The Idea of Urban Fabrics

Image 1. Urban fabric summary for 2017, for the city of Vasa from SYKE overlaid on Sentinel-2 image. Click on the image to enlarge.

The colored zones displayed in the graphic above are part of an attempt to rescue humankind. How the urban areas go, so goes the world. The zones indicate the urban fabrics for the city of Vasa. The idea is that such characteristic zones for all cities in the world can tell the complex story of the history of those cities.  By telling those stories, understanding of those cities’ current position relative to the concept of urban sustainability is made more clear. Importantly, knowing those current positions offers guidance to create a path for more sustainable urban futures. Finnish researchers contributed significantly to the theory of urban fabrics that are modeled in the graphic.

A terse summary of this urban fabric theory for cities is that cities will live or die, they will be enjoyable or frustrating to live in, they will have trustworthy or antisocial citizens, they will be polluting or not, they will basically work well or not work well, and they will be sustainable or not sustainable as a function of how their urban fabric summary follows certain patterns.  The goal is to teach urban planners this theory so they can begin to evolve their cities to follow the desired urban fabric patterns and avoid the negative attributes mentioned here.

The urban fabric zones are labeled relative to transportation concepts: walking city fabric, transport city fabric, and car city fabric.  But the characteristics of the zones are about much more than mobility.  The zonal affiliations confer energy and material consumption patterns and social proximities that produce friendly neighbors or not and building geometries that reduce or increase the amount of materials for the same number of people to live. They are about mobility too. 

Developed by researchers in Australia and Finland (SYKE) the concept of urban fabrics offers a much-needed way to think about and characterize cities so that when planning for future cities, more sustainable characteristics can be accomplished. Following this approach will push beneficial changes in the cities’ metabolism, their ecological footprints. When these are accomplished and more circular economies develop, the cities will be well down the path of being more sustainable. You are directed to the surprisingly readable SYKE article (Newman, Thomson, Helminen, Kosonen & Terämä (2019), SYKE 39) for a more complete description of this theory.

In our graphic above, you get SYKE’s most recent summary (2017) for the city of Vasa with interesting colors. In this spatial model summary, most problematically, Vasa’s urban fabric summary demonstrates inefficient car zones radiating tens of kilometers from the city center (a negative trait associated with excessive energy use when not overlapped by the transit zone and wasteful material use associated with construction excess from detached residential housing).  The small walking zone in the city center is not effectively supported by an encircling transit zone making again car transport favored, even from short distances.  This possibility is subsidized by ample underground parking which requires significant development and material consumption during construction (and will require similar expenditures in the future when demolished). Similar traits to these are common for the Finnish cities of approximately the same size as Vasa owing to their historical development patterns and limited financial opportunities for remedy.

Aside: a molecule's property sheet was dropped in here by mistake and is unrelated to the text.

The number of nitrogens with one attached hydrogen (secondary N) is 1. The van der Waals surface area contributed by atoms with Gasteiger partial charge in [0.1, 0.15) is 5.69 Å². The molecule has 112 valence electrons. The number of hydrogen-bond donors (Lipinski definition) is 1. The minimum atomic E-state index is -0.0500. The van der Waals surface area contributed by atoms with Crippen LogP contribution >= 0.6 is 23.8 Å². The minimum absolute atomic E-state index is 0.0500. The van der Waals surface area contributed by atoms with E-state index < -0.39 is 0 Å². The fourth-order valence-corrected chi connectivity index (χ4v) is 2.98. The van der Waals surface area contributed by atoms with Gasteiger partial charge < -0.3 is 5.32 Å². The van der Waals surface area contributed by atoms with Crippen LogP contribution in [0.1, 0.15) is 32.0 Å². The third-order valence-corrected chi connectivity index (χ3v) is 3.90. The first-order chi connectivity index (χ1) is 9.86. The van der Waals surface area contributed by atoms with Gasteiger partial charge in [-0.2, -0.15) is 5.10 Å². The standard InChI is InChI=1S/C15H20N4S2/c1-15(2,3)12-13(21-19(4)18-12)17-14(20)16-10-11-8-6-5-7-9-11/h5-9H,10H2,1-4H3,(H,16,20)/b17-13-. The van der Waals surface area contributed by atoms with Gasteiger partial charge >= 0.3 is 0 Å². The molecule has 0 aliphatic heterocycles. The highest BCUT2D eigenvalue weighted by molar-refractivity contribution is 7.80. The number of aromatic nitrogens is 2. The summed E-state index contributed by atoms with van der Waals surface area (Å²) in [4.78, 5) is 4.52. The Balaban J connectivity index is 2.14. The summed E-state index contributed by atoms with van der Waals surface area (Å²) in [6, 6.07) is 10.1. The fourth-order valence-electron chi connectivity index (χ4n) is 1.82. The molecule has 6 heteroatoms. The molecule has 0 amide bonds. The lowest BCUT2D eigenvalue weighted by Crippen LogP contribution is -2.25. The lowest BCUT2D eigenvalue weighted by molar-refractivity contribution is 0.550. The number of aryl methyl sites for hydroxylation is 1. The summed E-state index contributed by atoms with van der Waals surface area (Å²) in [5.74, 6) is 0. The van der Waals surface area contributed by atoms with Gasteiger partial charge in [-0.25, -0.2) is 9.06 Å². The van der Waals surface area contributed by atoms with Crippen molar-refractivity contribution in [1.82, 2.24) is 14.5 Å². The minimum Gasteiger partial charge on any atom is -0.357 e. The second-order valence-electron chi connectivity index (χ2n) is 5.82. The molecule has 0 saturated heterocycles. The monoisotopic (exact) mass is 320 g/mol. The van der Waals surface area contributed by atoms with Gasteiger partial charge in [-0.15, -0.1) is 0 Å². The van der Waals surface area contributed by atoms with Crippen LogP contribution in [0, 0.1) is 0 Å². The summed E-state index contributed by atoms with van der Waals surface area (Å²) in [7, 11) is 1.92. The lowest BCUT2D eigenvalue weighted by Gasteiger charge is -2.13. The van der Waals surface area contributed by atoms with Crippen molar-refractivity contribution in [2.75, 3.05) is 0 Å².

Whilst the Vasa assessment seems harsh, on the other hand, these model assessments offer clear guidance towards a transition to a more sustainable future Vasa (all based on the urban fabrics model). Just one of the approx 10,000 cities on the planet (criteria: more than 50,000 inhabitants) needing to transition towards sustainability.

Urban fabrics theory

Cities are built from three urban fabrics (fin. kaupunkikudos) (image 2), that can overlap each other or be on their own. These are areas of the city which include a walking city fabric, a transit city fabric and a car city fabric. Each fabric has a number of specific features and properties that allow it to be identified, categorized, and defined from each other. These are used in comparison with other cities and pointing out the potential areas. (Ristimäki et al. 2017)

Image 2. Urban fabrics model (Leo Kosonen 2013). Click on the image to enlarge.

Walking city fabric and transit city fabric are operating with a common hierarchy based service networks and with transport networks. Car city fabric itself is a network, with its own nodes, focus point and accessibility, and has no hierarchy (like other fabrics). Hierarchy-based fabric (services and public transport) is in relation to population bases (workplaces, residences, and inhabitant concentrations) which base in distances (mode of transport and time-budget). (Ristimäki et al. 2017)

Walking city fabric is 1 kilometer from the city center (core), edge zone is 1-2 kilometers from the core. The pedestrian zone, car zone, and public transport zone are also potential for cycling (around 5 km from the core). The public transport zone (8 kilometers from the core) is not only recognition of the routes but also basic areas and local services (hospitals, health care, universities and schools, large workplace areas) that face a lot of regular passenger traffic. Those city areas that have decent public transport, decent population density (and a number of residents), and a decent amount of local services – are transit city fabrics. Car city fabric usually starts from over 5 km from the core, where the population is sparse and usage of other modes of transport needs special effort and motivation. (Ristimäki et al. 2017)